The fact that Williams still has the potential to fill out, which could give him a bit more power to go with that speed, is extremely exciting. He's another player who is a long way away from being a Major League contributor, as he will likely be in a full season league for the first time this year (Low-A). Long term I could see a solid leadoff profile from Williams (solid to high batting average, solid to high speed numbers, lower power but some). He's not likely to be in the Majors in my opinion until at least 2015 or possibly 2016.

Dante Bichette Jr.

Bichette was the top draft pick of the Yankees last year, as well as being the son of former major league outfielder Dante Bichette. Bichette Jr. is a 3B prospect, and signed early enough to get into 54 games for the Yankees' affiliates in the Gulf Coast and New York-Penn Leagues. He posted an excellent .335/.440/.507 line across the two levels, including 24 extra base hits. Here's what Thomas Belmont of Baseball Instinct had to say about Bichette:

Clearly an outstanding debut. 12.7% walk rate and just a 16.9% K rate along with elite power. It hasn’t shown as HRs yet, but in time those doubles start leaving the yard. He’s a long way off and the defensive spot is still in question. He’ll start 2012 with the Staten Island Yankees but could see Low-A before the end of the 2012 season. The bat doesn’t have glaring holes, so maturity and time will tell just how good he can be and if the bat will indeed be elite.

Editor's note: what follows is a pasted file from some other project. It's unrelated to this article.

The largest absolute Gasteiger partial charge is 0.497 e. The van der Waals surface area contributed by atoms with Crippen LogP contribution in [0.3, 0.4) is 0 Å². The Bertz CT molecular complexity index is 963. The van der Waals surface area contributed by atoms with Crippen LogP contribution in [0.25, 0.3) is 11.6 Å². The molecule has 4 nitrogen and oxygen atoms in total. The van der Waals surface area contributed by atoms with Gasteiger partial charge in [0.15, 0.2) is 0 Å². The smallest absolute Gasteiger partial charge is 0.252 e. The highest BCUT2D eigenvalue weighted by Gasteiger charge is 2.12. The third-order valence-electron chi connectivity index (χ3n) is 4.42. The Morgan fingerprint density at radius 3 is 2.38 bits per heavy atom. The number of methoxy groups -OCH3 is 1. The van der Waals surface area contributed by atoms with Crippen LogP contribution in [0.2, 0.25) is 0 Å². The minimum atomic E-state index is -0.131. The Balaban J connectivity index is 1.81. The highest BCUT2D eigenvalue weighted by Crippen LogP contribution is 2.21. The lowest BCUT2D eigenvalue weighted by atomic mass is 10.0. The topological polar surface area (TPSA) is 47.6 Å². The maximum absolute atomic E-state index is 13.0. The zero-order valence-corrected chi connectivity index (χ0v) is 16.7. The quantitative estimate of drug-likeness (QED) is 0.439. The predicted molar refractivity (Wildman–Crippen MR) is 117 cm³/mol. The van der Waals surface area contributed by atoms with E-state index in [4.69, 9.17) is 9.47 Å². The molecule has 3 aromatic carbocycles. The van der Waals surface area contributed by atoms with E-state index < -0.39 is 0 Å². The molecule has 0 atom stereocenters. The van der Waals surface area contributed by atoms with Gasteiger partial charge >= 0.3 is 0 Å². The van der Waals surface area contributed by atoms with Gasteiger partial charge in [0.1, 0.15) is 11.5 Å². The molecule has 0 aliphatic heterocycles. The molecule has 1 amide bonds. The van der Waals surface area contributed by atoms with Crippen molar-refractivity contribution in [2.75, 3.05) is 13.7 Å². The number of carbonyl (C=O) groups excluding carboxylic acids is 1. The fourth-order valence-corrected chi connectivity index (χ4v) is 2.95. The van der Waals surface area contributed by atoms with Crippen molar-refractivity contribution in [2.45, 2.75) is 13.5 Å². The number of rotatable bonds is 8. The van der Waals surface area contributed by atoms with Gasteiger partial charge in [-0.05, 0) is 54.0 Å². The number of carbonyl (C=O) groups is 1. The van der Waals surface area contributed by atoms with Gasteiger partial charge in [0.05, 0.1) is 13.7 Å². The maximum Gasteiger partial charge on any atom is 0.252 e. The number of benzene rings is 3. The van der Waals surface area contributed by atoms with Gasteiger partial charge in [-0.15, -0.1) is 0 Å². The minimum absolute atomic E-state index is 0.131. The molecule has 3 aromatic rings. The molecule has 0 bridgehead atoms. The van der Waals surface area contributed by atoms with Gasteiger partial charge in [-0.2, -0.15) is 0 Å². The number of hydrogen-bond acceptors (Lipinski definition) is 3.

Overall, there's a lot to like about Bichette, but it remains to be seen whether or not he will be able to stay at 3B long-term. Add in the fact that he will likely be back in the New York-Penn League or possibly in Low-A, and he remains a long way away from contributing in the Bronx. I'll be very interested to see what he does in 2012, and if he hits well again I think he could break into a lot of top 100 lists overall.